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Brian Cherwick (B. Mus. – Brandon; M.A. – Alberta; PhD. - Alberta) is a specialist in east European traditional music, diaspora cultures, ethnic identity, music industry, material culture and oral history. He was born in Winnipeg into a family that had settled in Canada a couple of generations earlier. Three of his four grandparents were born in the western Ukrainian province of Galicia, from two villages, Chornokonetska Volya and Burdiakivtsi, near the city of Ternopil. Brian’s father’s family were early settlers from the first wave, immigrating to Saskatchewan in 1903, while his mother’s family came to Manitoba during the interwar immigration in the 1920s.
Brian had music on both sides of his family. His father’s father, John Cherewyk, left the farm to become a harness maker and later a meat cutter in the town of Yorkton, Saskatchewan. But on the side, John played fiddle in a trio with his two brothers — one playing tsymbaly and the other adding a second violin. John was additionally trained as a cantor in the Ukrainian Catholic church. Brian learned the cantorial art from his grandfather (as well as other cantors) during church services each Sunday and would come back with him and hear him fiddling at home. Brian holds a position today as a cantor in his church and is active in teaching liturgical singing to fellow congregants. On his mother's side, Brian's great-grandfather was a fiddler and his grandmother even played the small bubon in the band until she was old enough to marry (it was not respectable then for mature women to play music). Brian's uncle Mike Klym played drum kit with the D-Drifters, one of the most famous Western Canadian Ukrainian bands. The D-Drifters were especially known for providing backup to Mickey and Bunny, a famous singing married couple, and for recording country western music with English and Ukrainian lyrics. Their biggest hit was a Ukrainian translation of Woody Guthrie's "This Land is Your Land," and the disc sold hundreds of thousands of copies. Uncle Mike was only fifteen years older than Brian, and so Brian grew up going to practices of the D-Drifters.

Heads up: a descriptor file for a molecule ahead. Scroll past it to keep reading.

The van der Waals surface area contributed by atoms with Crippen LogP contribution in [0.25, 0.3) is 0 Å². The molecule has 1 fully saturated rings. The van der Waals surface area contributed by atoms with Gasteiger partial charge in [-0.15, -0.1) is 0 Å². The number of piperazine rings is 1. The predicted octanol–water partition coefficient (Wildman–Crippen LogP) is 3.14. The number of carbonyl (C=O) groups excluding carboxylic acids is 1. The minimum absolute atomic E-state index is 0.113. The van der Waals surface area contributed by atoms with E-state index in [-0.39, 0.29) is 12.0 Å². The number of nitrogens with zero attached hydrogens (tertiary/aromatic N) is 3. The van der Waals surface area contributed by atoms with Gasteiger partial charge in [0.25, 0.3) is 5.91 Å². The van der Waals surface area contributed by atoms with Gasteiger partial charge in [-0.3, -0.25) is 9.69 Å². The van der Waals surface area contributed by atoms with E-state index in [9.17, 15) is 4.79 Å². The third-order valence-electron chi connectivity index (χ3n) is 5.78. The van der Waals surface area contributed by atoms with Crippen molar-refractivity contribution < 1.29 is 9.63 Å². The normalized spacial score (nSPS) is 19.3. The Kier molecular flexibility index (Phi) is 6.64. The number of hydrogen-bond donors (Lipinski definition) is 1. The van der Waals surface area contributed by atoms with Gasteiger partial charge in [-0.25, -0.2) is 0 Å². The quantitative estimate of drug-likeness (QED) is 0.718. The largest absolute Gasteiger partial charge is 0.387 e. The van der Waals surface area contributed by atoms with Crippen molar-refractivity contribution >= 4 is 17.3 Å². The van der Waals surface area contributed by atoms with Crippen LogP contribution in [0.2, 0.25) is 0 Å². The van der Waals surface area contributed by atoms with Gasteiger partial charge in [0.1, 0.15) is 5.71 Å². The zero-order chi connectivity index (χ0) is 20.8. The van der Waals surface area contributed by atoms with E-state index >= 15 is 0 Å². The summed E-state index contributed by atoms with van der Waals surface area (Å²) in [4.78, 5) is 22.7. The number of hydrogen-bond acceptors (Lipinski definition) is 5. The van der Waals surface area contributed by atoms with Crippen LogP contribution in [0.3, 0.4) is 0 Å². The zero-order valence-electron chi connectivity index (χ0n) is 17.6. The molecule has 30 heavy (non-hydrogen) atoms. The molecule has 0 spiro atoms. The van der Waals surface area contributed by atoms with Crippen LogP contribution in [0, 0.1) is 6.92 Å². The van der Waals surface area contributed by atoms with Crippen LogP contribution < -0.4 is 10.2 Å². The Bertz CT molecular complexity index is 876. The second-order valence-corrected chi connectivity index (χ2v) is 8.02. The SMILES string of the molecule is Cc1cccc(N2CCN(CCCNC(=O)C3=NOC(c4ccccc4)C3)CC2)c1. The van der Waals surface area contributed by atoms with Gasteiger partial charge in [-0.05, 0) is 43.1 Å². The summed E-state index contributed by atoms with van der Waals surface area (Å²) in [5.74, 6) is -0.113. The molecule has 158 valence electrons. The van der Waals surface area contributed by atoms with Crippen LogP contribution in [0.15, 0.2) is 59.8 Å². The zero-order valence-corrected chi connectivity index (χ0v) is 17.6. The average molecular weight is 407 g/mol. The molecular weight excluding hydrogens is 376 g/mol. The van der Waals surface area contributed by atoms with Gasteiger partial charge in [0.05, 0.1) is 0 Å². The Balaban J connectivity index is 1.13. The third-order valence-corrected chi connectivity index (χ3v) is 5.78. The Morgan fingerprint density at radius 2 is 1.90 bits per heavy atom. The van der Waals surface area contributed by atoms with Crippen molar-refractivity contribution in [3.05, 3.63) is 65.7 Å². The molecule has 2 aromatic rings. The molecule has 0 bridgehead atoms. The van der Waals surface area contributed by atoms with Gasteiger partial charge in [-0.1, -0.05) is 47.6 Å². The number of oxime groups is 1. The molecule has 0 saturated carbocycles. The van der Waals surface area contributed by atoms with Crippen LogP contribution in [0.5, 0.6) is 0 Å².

Brian formed his first band with friends at age 14, and began playing violin at weddings at age 15. Instrumentation has changed with the tastes of the community, and modern bands often feature accordions, keyboards, saxes, electric guitars, basses and drum kits (such adaptation is not a new phenomena — grandfather John Cherewyk also performed on the Hawaiian-style lap steel guitar which was a rage in the 20s and 30s). At age 16, Brian acquired a tsymbaly from his brother who had gotten it from a church group. As a young musician with an entrepreneurial flair, Brian saw tsymbaly as a way to differentiate his band and their advertisements would promote the fact that they played the old tunes on traditional instruments as well as in more modern arrangements. Brian learned tsymbaly from watching the old-timers play at weddings (with over 100 first-cousins, there were plenty of family celebrations throughout the year). He also listened to regional Canadian-Ukrainian commercial recordings featuring tsymbaly-- bands such as those of the Alberta fiddlers Metro Radomsky, Bill Boychuk, and Manitoba fiddlers Jim Gregorash, Tommy Buick and Peter Lamb, as well as the Interlake Polka Kings.
Brian entered Brandon University (about 100 km west of Winnipeg) to study in its well regarded music program. Though tsymbaly was not offered, he enrolled as a pianist and percussionist. After graduating, Brian spent four years teaching music and conducting choirs at a seminary in Roblin, Manitoba, a tenure that was interrupted mid-way by an opportunity to study music for a year in Ukraine. Brian had received an invitation from the Society for Relations with Ukrainians Abroad. Based at the Kyiv Conservatory, Brian took classes in cimbalom, the piano-sized concert version of the tsymbaly that had developed in Hungary at the end of the 19th century and was taught in conservatories in Hungary, Ukraine, Czechoslovakia, Romania and Moldova. Adapting from tsymbaly to cimbalom requires learning a completely different tuning system, sticking technique and use of the cimbalom’s damper pedal, which is similar to that of a piano. Though his assigned teacher was Gyorgi Ahratina, who played cimbalom with the national folk orchestra, Brian learned more from Vasyl Palaniuk, an ethnic Hutsul from the Carpathians who was the senior cimbalom student at the conservatory and is today recognized as one of Ukraine's leading players. While Palaniuk played cimbalom in the conservatory ensemble, Brian would play percussion alongside of him as they accompanied highly choreographed folkloric dance presentations.
From Roblin, Brian moved to Edmonton to enroll in the University of Alberta's graduate programs in Ukrainian folklore and ethnomusicology. His doctoral dissertation focused on the influences of social conditions and popular music on the development of Ukrainian traditional music in western Canada. He is currently researching the ethnic commercial recording industry in Canada. Dr. Cherwick is Adjunct Professor of Folklore at Memorial University of Newfoundland, has taught at the University of Alberta and Athabasca University. He has worked as a researcher for the Ukrainian Cultural Heritage Village in Alberta and for the Smithsonian Folklife Festival. He is also active as a performer, composer and music educator and has appeared in performances and conducted seminars and workshops throughout North America and Europe.
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Biography is partially taken from the Centre of the Traditional Music and Dance http://www.ctmd.org/pages/enews1007cherwick.html